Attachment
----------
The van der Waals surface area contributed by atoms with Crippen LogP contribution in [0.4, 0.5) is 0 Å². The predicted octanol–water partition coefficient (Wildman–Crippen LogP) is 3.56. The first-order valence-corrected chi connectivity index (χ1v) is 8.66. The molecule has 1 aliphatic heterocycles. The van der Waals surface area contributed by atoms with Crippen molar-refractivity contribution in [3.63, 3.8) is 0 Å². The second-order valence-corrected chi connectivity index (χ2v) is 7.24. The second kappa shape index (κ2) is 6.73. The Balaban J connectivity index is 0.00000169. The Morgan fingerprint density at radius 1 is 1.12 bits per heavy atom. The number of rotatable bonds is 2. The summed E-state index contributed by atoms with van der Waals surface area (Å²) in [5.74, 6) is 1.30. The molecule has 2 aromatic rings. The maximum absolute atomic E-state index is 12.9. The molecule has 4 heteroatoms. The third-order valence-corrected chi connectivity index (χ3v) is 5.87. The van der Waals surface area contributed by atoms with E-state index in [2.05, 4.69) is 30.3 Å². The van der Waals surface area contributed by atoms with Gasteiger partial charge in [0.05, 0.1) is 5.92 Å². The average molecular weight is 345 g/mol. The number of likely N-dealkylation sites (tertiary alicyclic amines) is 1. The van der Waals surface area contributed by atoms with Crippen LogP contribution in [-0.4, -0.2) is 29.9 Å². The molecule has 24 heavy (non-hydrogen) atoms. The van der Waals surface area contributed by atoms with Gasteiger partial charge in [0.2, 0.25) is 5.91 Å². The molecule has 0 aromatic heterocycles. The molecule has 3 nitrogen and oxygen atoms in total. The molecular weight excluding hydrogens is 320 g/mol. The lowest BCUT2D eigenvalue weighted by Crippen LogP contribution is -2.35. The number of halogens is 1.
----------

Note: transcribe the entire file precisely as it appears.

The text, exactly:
The van der Waals surface area contributed by atoms with Crippen LogP contribution in [0.4, 0.5) is 0 Å². The predicted octanol–water partition coefficient (Wildman–Crippen LogP) is 3.56. The first-order valence-corrected chi connectivity index (χ1v) is 8.66. The molecule has 1 aliphatic heterocycles. The van der Waals surface area contributed by atoms with Crippen molar-refractivity contribution in [3.63, 3.8) is 0 Å². The second-order valence-corrected chi connectivity index (χ2v) is 7.24. The second kappa shape index (κ2) is 6.73. The Balaban J connectivity index is 0.00000169. The Morgan fingerprint density at radius 1 is 1.12 bits per heavy atom. The number of rotatable bonds is 2. The summed E-state index contributed by atoms with van der Waals surface area (Å²) in [5.74, 6) is 1.30. The molecule has 2 aromatic rings. The maximum absolute atomic E-state index is 12.9. The molecule has 4 heteroatoms. The third-order valence-corrected chi connectivity index (χ3v) is 5.87. The van der Waals surface area contributed by atoms with E-state index in [2.05, 4.69) is 30.3 Å². The van der Waals surface area contributed by atoms with Gasteiger partial charge in [0.05, 0.1) is 5.92 Å². The average molecular weight is 345 g/mol. The number of likely N-dealkylation sites (tertiary alicyclic amines) is 1. The van der Waals surface area contributed by atoms with Crippen LogP contribution in [-0.4, -0.2) is 29.9 Å². The molecule has 24 heavy (non-hydrogen) atoms. The van der Waals surface area contributed by atoms with Gasteiger partial charge in [0.2, 0.25) is 5.91 Å². The molecule has 0 aromatic heterocycles. The molecule has 3 nitrogen and oxygen atoms in total. The molecular weight excluding hydrogens is 320 g/mol. The lowest BCUT2D eigenvalue weighted by Crippen LogP contribution is -2.35. The number of halogens is 1.